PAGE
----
There is a waiting list at my local library for almost every new DVD release. There is even a waiting list for The Nut Job.

    Of course, your wait might be shorter if you settled for the non-Blu-ray version…

  • Bluejay

    If you’d rather not wait and don’t mind paying a little, you can stream it from Amazon.


  • Danielm80

    I want to watch the dragons flying on a really big screen, and since I can’t do that, I’m going to watch it on Blu-Ray on a moderately large flatscreen TV.

  • Alex GOtt

    I’m tired of those who pretend to want to help us by giving a false link by clicking on the grounds that we can watch the film for free,
    but in the end we are exposed to computer viruses, if you want to watch this film I suggest to you free of charge for saw this film in


    there you can watch it free or you can download it, hopefully the information I provide will help you

  • Danielm80

    I have The Escape Artist on my DVR. I can wait a few days.

  • Jonathan Roth

    I’m glad I got to see this in 3d: I could only see the first one in a 2d theatre, and have always wondered what I missed with the flying scenes and the final battle.

    I still prefer the first one; I think it’s thematically tighter film than this one. I’ll just have to watch them both another 3 or 4 times to be sure. :D

  • Maria Kadarshian

    may god forgive your sins because you have given me false information!!!
    yesterday my computer a virus because I tricked to click on your link,
    until finally I found the right link to watch this film, which is in


    I just want to watch this film, why did you deceive me with false information? I give
    link right so that they can watch the film freely!!! may be useful

  • Jim Mann

    Good point, though as I watched it I thought the missing limb was more a reference to Moby-Dick. The villain lost a limb because of a dragon and is obsessed with hunting dragons after that.

  • Bluejay

    Ooh, I missed that! That’s a great take on it too.

  • Beowulf

    Doesn’t your pic of the hero look like the pic of Jake G. just a little bit below it?

  • Angry boys are angry.

  • Dr. Rocketscience

    I also found Ruffnuts obsessing over dudes a little overboard. Nothing wrong at all with putting some of it in there, but for every scene she is in?

    Not saying you’re wrong, but it’s interesting, isn’t it, how odd that seems. We see that kind of behavior with the genders reversed all the time and seldom think anything of it: isn’t he just a horndog ha ha. They also snuck in an incredibly dirty joke with her.

    The scenes between Stoick and Valka were well done.

    Their reunion scene did make me cry. I also really appreciated how Stoick didn’t just assume Valka would return with them to Berk, and instead asked to her. I was almost disappointed when she said yes. I was curious how far they’d take that.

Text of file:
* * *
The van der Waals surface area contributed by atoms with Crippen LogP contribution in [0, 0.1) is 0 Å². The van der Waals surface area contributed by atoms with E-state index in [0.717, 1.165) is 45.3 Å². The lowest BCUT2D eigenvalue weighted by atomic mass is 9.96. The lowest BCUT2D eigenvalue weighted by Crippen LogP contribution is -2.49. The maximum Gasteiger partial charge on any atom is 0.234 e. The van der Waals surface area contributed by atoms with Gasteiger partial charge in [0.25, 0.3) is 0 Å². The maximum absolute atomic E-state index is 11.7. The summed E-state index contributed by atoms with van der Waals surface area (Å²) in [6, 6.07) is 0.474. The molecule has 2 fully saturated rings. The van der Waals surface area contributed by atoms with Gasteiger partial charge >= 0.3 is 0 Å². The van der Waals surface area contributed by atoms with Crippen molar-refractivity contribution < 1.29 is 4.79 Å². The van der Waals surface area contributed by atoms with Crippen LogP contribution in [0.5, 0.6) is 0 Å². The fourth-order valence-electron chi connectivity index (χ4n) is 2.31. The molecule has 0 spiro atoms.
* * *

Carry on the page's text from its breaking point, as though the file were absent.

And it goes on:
• Tonio Kruger

    The more things change….

    In director John Ford’s 1948 version of Three Godfathers, Jane Darwell’s character spends almost all her time on-screen drooling over anything in pants and threatening to “marry” one of the posse members.

    So it’s not like such scenes are totally unprecedented…

  • Beowulf

    Boy, I’ll be Great Britain is glad they lost that little family misunderstanding back in 1776. (An “Independence Day” comment from across the pond.)

  • Tonio Kruger

    Nowadays, it seems like the British want to be more American than the Americans. Not that they’ll ever admit it, of course. But all the fuss they make over the Shard after years of ridiculing the Yanks for their obsession with skyscrapers would seem to indicate that they’re tired of playing Greece to America’s Rome when they would rather be Romans themselves. Of course, this is just a theory…

    Then again, they know little of Great Britain who only Great Britain know…

  • Tonio Kruger

    I bet the Romans are glad they gave up their northern-most colonies. ;)

  • And British politicians are doing their best to import all the worst aspects of American governance (like privatizing things that shouldn’t be privatized, like health care). It’s disgusting and depressing.

  • Bluejay

    I’m confused. What does any of this have to do with How to Train Your Dragon?

  • Tonio Kruger

    It’s part of an old Viking tradition. Like dragon-fighting. And dragon-flying…

  • Bluejay

    I have no idea what’s going on here.

  • bobby h

    I never saw HTTYD 1 until I rented the DVD ad watched it yesterday (I had never heard anything about it previously). Saw 2 today at the theater. The first one was amazing. And yes, this one may be even better :) A film lover’s paradise on consecutive days.